“ELGL is among the most creative and insightful professional groups in the nation today,” says Matt Horn, City of Geneva, NY City Manager.
“ELGL is Changing the Face of Local Government,” writes John Thomson, PayIt Founder.
Highlight the three biggest issues facing local government.
Brian H. – City of San Antonio, Texas
Structural Financial Issues: Reduced revenues from property taxes and the growing cost of services and aging infrastructure.
Climate Change Issues: From extreme weather and water scarcity to displaced people and economic impacts
Technology and Innovation: This isn’t really a bad thing, technology is fantastic in many ways, however, it can create a regulatory problem for local governments when many vocal parties want new technologies to be bound by ordinance in ways that protect existing industries.
Brian Southey, Elk Grove Village, IL
The maintenance and repair of local government infrastructure including roadways, sidewalks, municipal buildings, and specifically water & sewer lines. I feel as though I am continuously reading stories from around the country about an ageing infrastructure that is reaching its intended life span. While residents are well aware of the conditions of the roads they drive on and sidewalks they walk on, they may be unaware of the conditions of underground lines. I fear local representatives facing pressure from residents will continue to invest heavily in the above ground infrastructure and ignore underground conditions for too long (if they have not already).
Roadways should definitely not be ignored as they are also one of my bigger concerns. Traffic congestion and the physical toll it takes on local roadways was an issue I was unaware of prior to moving to the Chicago suburbs. The issue has become increasingly clearer to me over the past two months. As metropolitan regions continue to grow, there is continuous stress on roadways abilities to handle all the traffic put on them. My concern specifically on the congestion is that I don’t know if public transportation will be able to ease all of this congestion in the coming years unless something is changed. Whether it be special consideration (money) given to new forms of public transportation research or a heavy influx of funding is put in place to upgrade current methods. Something dramatic needs to be done in the upcoming 10 – 20 years.
Local governments need to engage a younger generation of residents. I have yet to work for agency where I have heard a large opinion from younger local residents. I find this very concerning, as there seems to be no opinion from an entire generation of individuals about how their local government operates. Individuals seem docile on real issues that should matter to them and how their money is spent. Engaging these residents should be a large priority for future public officials.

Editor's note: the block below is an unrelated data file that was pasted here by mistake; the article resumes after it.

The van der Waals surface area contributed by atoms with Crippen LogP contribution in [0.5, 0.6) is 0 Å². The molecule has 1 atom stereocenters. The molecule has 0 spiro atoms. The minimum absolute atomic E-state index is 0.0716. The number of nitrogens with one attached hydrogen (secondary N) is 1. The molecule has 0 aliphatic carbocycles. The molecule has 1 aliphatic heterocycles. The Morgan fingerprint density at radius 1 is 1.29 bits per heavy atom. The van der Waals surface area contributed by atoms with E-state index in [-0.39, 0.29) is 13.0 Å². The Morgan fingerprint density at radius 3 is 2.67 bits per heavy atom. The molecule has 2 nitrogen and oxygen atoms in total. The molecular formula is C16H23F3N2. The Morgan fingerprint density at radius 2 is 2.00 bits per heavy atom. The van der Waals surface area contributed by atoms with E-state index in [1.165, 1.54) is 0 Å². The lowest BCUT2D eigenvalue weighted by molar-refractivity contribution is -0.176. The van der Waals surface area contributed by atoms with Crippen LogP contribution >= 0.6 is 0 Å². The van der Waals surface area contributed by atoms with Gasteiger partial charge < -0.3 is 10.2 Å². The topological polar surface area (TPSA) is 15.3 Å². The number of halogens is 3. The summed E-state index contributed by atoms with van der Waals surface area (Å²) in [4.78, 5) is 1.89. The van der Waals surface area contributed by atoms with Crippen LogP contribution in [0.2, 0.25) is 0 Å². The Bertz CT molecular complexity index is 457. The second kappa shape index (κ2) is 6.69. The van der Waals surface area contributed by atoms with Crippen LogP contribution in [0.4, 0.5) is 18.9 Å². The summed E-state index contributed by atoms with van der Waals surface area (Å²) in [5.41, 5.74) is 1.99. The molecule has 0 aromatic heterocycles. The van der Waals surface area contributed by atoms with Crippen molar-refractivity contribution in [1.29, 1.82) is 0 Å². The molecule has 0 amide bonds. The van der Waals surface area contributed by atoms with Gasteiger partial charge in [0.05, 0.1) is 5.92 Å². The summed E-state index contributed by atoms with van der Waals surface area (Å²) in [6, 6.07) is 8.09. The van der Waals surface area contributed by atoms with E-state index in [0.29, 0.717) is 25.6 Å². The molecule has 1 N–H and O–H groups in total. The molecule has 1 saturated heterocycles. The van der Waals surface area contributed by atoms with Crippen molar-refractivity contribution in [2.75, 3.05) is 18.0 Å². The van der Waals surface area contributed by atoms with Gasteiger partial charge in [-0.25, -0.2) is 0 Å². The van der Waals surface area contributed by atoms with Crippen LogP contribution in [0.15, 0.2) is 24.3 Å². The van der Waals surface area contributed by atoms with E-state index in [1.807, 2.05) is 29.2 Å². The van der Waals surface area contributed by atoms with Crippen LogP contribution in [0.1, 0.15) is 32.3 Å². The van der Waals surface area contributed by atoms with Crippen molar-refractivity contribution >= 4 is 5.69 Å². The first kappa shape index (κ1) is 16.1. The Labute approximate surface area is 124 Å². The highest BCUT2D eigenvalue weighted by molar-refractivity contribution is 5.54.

Marc Nelson, City of Roanoke, Virginia
Compensation: Local government professionals have long been accustomed to the mantra of “doing more with less” on multiple fronts, including personnel. But, as the economy steadily recovers, entities will be forced to reckon with the issue of stagnant wages and how to compensate and retain top talent.
Advancement: For all the talk of retirements and the need for succession planning, the reality is that no one seems to be going anywhere. This reality presents a double-edged sword for younger professionals who benefit from working with seasoned, experienced colleagues, but who also need to be mindful of their own professional development. This is especially true for those of us in our late 30s and early 40s, caught between the populous Baby Boomers and the equally as large Millennial Generation.
Permitting/Planning Processes: How many times have you been asked “When can I get my permit?” or “Why is the plan approval taking so long?” A number of local government permitting/planning staffs have reported being back to pre-recession numbers in terms of applications. However, they are managing this increased workload with staffing and funding levels decreased by layoffs and budget reductions. Throw in a complex and sometimes conflicting regulatory codes and you have a recipe for long delays and unhappy customers. How can local governments help planning professionals do their jobs both efficiently and effectively? This issue is especially poignant as the economy begins to rebound and development projects increase both in size and in numbers.
Stephen O’Brien, Canada
In Canada, some of the biggest challenges face relates to financing. There are constant budgetary pressures given that the local/municipal sector has limited taxation powers and the powers they do have are inelastic and inflexible. A more thorough review of funding the “who does what” in relation to federal, provincial and municipal responsibilities is overdue in Canada in my opinion.
Another challenge facing local government in Canada is similar to that which likely faces other global jurisdictions…climbing up from the 2008/2009 economic downturn. Our provincial counterparts, in some cases, are struggling with debt and deficit management and this leads to a trickledown effect on municipalities and local governments.
Finally, I would say that we are challenged by an autonomy issue. In some cases we are charged with managing important public services while in other cases we are seen as the “lowest” level of government or perhaps not one of the “senior” levels (not constitutionally defined like our senior counterparts).